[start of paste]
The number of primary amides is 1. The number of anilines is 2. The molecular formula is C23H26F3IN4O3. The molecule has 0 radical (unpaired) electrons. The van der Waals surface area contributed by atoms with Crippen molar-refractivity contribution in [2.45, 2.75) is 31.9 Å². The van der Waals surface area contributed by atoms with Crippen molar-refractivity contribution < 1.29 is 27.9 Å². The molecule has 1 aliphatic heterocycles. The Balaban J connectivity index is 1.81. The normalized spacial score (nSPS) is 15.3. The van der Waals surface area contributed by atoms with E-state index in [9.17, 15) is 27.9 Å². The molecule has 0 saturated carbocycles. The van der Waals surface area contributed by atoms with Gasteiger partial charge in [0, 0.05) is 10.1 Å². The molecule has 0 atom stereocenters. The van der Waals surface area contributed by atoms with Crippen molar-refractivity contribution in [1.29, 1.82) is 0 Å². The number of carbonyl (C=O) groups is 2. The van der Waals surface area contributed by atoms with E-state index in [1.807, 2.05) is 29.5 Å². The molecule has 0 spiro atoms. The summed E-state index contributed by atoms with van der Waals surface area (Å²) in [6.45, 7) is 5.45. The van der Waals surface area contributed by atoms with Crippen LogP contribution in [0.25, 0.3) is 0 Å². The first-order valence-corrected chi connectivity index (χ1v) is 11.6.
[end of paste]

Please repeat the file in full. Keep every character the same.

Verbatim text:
The number of primary amides is 1. The number of anilines is 2. The molecular formula is C23H26F3IN4O3. The molecule has 0 radical (unpaired) electrons. The van der Waals surface area contributed by atoms with Crippen molar-refractivity contribution in [2.45, 2.75) is 31.9 Å². The van der Waals surface area contributed by atoms with Crippen molar-refractivity contribution < 1.29 is 27.9 Å². The molecule has 1 aliphatic heterocycles. The Balaban J connectivity index is 1.81. The normalized spacial score (nSPS) is 15.3. The van der Waals surface area contributed by atoms with E-state index in [9.17, 15) is 27.9 Å². The molecule has 0 saturated carbocycles. The van der Waals surface area contributed by atoms with Gasteiger partial charge in [0, 0.05) is 10.1 Å². The molecule has 0 atom stereocenters. The van der Waals surface area contributed by atoms with Crippen molar-refractivity contribution in [1.29, 1.82) is 0 Å². The number of carbonyl (C=O) groups is 2. The van der Waals surface area contributed by atoms with E-state index in [1.807, 2.05) is 29.5 Å². The molecule has 0 spiro atoms. The summed E-state index contributed by atoms with van der Waals surface area (Å²) in [6.45, 7) is 5.45. The van der Waals surface area contributed by atoms with Crippen LogP contribution in [0.25, 0.3) is 0 Å². The first-order valence-corrected chi connectivity index (χ1v) is 11.6.